Malaysia has been working hard to entice international film productions in recent years. Pinewood Iskandar Malaysia Studios offers stage facilities near the Singapore border and government tax incentives are helping bolster a film-friendly attitude toward foreign productions. As a result, the country is steadily becoming an appealing location for filmmakers.
Within Malaysia there is already an established film industry which produces an average of 20 films and around 350 television shows annually. It also hosts its own National Film Festival and there is a national film commission, The National Film Development Corporation Malaysia (FINAS).
Hit romantic comedy Crazy Rich Asians has been the big recent international production to shoot in Malaysia, doubling regional locations for Singapore, while British action drama Strike Back filmed in Kuala Lumpur, Penang and around Johor Bahru over a six-month shoot in 2018.
Pinewood's Malaysia facility was the main base for the Strike Back team and for Netflix's historical drama Marco Polo.
Indian Summers, from UK-based production company New Pictures for Channel 4, doubled Malaysia's Penang Island for India over two seasons. Other UK shoots have included Gap Year for Channel 4 brand E4.
If you are planning to film in Malaysia, it is first necessary to contact the government in order to inform them of your production plans. It is often necessary to acquire a ‘local sponsor’ who will act as an intermediary.
- You will need to present the following details:
- An application letter from the company
- Letter from Malaysian sponsor
- Information about the production company or filmmakers
- Synopsis of the planned production
- Planned arrival and departure dates and flight information
- Details of any crew members and copies of their passports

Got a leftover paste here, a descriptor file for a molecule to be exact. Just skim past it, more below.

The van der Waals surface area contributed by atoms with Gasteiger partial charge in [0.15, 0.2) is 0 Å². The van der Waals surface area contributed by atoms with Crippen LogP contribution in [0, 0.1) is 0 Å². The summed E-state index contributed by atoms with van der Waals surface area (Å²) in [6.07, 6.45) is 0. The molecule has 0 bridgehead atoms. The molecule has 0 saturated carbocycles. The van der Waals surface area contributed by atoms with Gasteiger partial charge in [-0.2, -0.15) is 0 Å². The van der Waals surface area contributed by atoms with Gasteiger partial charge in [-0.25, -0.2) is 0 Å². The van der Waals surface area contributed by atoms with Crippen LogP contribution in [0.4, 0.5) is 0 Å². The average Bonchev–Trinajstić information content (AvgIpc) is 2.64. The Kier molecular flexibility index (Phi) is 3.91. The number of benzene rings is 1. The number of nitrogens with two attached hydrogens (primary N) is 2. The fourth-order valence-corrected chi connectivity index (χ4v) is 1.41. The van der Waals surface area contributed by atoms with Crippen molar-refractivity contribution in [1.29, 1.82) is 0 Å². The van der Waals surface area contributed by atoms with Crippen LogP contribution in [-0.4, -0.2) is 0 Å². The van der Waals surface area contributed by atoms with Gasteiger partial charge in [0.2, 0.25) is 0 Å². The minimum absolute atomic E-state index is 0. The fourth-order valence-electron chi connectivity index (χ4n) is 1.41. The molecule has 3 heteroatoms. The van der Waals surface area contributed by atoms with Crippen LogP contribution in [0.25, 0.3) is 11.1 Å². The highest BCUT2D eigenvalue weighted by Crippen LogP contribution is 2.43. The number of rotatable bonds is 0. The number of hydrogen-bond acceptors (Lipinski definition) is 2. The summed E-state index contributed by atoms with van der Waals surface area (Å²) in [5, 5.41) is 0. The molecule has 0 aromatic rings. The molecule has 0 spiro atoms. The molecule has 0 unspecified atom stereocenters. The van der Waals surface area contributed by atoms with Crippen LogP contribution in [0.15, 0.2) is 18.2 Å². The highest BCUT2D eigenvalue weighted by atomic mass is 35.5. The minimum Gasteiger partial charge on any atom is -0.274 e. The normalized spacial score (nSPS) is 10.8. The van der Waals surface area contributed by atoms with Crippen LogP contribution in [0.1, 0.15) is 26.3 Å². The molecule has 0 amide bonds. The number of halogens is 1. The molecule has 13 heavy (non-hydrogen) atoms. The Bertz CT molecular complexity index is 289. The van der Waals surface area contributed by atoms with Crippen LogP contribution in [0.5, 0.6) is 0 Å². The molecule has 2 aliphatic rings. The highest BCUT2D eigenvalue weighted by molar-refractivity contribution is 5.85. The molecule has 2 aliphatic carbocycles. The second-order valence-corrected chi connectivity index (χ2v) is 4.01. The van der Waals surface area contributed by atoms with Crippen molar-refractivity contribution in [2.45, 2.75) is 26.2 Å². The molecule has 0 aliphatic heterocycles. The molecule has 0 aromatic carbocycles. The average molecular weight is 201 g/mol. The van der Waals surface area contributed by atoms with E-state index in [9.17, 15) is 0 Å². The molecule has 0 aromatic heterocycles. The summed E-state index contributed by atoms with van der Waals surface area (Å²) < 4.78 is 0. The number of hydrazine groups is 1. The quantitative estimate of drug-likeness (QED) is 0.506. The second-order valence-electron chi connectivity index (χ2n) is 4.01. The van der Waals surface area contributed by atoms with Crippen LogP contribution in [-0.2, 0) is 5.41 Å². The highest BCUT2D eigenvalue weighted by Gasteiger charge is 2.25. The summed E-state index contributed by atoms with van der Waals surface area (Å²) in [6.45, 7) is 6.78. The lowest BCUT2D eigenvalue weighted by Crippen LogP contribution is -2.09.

- List of production equipment which will be brought into the country
In general, it is relatively easy to acquire permits for specific locations, though it has been suggested that Bollywood productions are often treated with a more receptive attitude because of the connection between the Indian and Malaysian film industries. One location that has been known to be complex to arrange permits for is the Petronas Towers.
All foreign filmmakers need to apply to PUSPAL, “the Central Agency for Application for Filming and Performance by Foreign Artistes” under the aegis of the Ministry of Communications and Multimedia Malaysia, to obtain approval before filming in Malaysia. Foreign film producers must appoint a production services company registered with FINAS to facilitate filming application procedures in Malaysia. The Malaysian production service company must have a valid and existing FINAS production license. This license can be applied through FINAS under the Licensing Department. Alternatively, producers can contact FIMO for advice and guidance to apply for PUSPAL filming approval.
Pinewood Iskandar Malaysia Studios is based near the country's souther border with Singapore.
The extensive facilities include:
- 100,000 sq ft of film stages (ranging from 15,000 sq ft to 30,000 sq ft)